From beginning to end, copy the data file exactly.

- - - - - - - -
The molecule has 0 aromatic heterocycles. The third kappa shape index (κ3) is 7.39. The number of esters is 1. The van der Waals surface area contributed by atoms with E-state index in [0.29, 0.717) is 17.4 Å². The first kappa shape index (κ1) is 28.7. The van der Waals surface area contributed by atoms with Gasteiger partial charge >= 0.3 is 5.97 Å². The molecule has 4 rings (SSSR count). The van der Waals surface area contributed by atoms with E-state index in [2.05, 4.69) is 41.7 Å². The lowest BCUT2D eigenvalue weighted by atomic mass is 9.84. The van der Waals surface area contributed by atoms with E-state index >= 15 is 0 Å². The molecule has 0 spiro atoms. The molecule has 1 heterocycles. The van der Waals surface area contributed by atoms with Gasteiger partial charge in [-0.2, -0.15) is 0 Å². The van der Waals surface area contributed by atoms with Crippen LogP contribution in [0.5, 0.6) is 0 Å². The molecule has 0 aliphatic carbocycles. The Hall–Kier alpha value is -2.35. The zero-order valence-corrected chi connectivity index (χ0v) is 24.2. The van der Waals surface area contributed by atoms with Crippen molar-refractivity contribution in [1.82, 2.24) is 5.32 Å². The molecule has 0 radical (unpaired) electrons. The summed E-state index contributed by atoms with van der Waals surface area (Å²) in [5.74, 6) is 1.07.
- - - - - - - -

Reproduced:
The molecule has 0 aromatic heterocycles. The third kappa shape index (κ3) is 7.39. The number of esters is 1. The van der Waals surface area contributed by atoms with E-state index in [0.29, 0.717) is 17.4 Å². The first kappa shape index (κ1) is 28.7. The van der Waals surface area contributed by atoms with Gasteiger partial charge >= 0.3 is 5.97 Å². The molecule has 4 rings (SSSR count). The van der Waals surface area contributed by atoms with E-state index in [2.05, 4.69) is 41.7 Å². The lowest BCUT2D eigenvalue weighted by atomic mass is 9.84. The van der Waals surface area contributed by atoms with E-state index >= 15 is 0 Å². The molecule has 0 spiro atoms. The molecule has 1 heterocycles. The van der Waals surface area contributed by atoms with Gasteiger partial charge in [-0.2, -0.15) is 0 Å². The van der Waals surface area contributed by atoms with Crippen LogP contribution in [0.5, 0.6) is 0 Å². The molecule has 0 aliphatic carbocycles. The Hall–Kier alpha value is -2.35. The zero-order valence-corrected chi connectivity index (χ0v) is 24.2. The van der Waals surface area contributed by atoms with Crippen molar-refractivity contribution in [1.82, 2.24) is 5.32 Å². The molecule has 0 radical (unpaired) electrons. The summed E-state index contributed by atoms with van der Waals surface area (Å²) in [5.74, 6) is 1.07.